Methadone Is Worse Than Heroin
People sometimes go onto methadone temporarily to help them get off heroin. But rarely do they actually get off the methadone. In fact, methadone is so hard to stop taking that many addiction help facilities won’t even accept people who are taking it.
Why Do People Take Methadone to Quit Heroin?
Using methadone to help people get off heroin was started decades ago. Methadone doesn’t have the same kind of high that heroin has, but it stops the heroin craving. The idea was that once the person stopped craving heroin physically, they’d be able to go through the rest of the rehabilation process to get rid of the psychological addiction. Then, once the addiction problem was successfully addressed, they could be weaned off the methadone.
Is Taking Methadone to Quit Heroin Successful?
Generally speaking, it is not – for a few reasons.
First, instead of being gotten through the rehabiliation process, most people who do a ‘methadone program’ are just parked on methadone. In other words, one drug addiction is traded for another.
This somehow became acceptable. Unlike when people were taking heroin – which is usually injected, not in pill form like methadone – they were no longer shooting up in alleys, no longer dying on the streets, no longer getting AIDs from dirty needles, no longer creating social embarrassment and disruption.
In fact, many people on methadone were holding down a job and living a more or less normal lives – except for having to go to the methadone clinic every day to get their drug.
Long and short of it, they were quiet. They weren’t causing trouble. They were no longer squeaky wheels. And they fell between the cracks.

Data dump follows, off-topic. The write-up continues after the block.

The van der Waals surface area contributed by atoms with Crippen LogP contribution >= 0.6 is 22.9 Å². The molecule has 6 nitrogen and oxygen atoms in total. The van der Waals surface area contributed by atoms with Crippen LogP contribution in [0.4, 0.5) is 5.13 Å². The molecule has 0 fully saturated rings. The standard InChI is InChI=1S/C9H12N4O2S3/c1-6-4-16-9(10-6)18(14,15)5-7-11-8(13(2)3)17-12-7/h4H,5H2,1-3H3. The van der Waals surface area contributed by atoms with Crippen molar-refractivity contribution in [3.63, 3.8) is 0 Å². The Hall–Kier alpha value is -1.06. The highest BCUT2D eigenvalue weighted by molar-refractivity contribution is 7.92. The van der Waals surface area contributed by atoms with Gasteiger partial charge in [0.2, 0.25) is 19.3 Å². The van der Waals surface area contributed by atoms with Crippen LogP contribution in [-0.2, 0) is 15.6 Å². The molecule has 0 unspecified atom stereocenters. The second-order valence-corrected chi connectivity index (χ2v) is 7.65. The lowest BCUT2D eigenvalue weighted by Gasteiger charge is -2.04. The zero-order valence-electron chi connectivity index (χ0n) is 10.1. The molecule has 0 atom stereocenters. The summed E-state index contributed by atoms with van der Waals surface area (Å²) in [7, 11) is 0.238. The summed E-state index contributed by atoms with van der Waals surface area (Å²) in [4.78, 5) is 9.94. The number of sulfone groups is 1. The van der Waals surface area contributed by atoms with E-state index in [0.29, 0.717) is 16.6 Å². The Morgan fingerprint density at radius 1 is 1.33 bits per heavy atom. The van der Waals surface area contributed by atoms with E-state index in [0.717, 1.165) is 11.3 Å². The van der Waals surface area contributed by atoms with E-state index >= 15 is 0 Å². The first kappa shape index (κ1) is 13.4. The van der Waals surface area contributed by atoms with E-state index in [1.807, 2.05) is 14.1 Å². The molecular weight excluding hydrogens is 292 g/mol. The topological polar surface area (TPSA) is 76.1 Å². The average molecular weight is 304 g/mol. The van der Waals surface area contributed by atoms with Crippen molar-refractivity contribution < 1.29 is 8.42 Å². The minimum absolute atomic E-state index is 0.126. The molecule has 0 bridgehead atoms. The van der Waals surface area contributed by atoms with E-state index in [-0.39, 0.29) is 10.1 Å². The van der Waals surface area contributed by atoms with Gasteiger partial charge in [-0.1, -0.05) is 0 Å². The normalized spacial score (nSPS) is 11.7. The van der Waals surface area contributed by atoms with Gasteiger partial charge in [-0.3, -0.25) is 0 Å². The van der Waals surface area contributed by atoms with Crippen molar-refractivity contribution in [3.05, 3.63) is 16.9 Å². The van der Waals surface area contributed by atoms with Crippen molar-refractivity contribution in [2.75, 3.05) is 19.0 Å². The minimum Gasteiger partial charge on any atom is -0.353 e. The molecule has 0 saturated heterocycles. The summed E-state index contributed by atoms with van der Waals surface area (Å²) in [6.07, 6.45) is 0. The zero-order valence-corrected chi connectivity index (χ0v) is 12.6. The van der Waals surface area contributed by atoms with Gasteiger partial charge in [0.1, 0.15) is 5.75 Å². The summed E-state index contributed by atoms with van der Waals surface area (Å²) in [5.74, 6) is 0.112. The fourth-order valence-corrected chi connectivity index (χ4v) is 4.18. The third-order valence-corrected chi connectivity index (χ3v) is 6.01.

Second, methadone is harder to stop taking than any other drug.
Why Is Methadone So Hard to Quit Taking?
Methadone has a longer halflife than heroin and other opiates. A halflife is the length of time it takes for the amount of the drug in the body to be reduced by half. The halflife of heroin is about four hours. The halflife of methadone can be as long as seven days.
People on a methadone program take the drug everyday, but each dose is accumulating in the body, lodging in the fat cells.
This results in so much methadone being in the body, that the withdrawal period goes on and on. Withdrawing from heroin might take seven or eight days. Withdrawing from methadone can take as long as two months!
That’s two months of going through abdominal cramps, body aches, tremors, fevers, nausea and more. When people on heroin try to quit on their own, 95 percent of them give up and go back on the drug. That’s how difficult the withdrawal can be. So getting off methadone – which is going to make you suffer for two months instead of eight days – is almost impossible.
Some people believe they need methadone for the rest of their lives. You can see why they would think that if they tried to get off it. They would know, having probably been heroin addicts before they started taking methadone, that withdrawal took eight days or so. If it goes on for months – as with methadone – it’s logical that they think they just aren’t capable of it.
Is It Possible to Get Off Methadone?
Yes. There are some facilities that are experienced with methadone withdrawal and can get you through in relative comfort.
Call us today and we’ll help you find a facility near you that can help. Call 855-889-0555.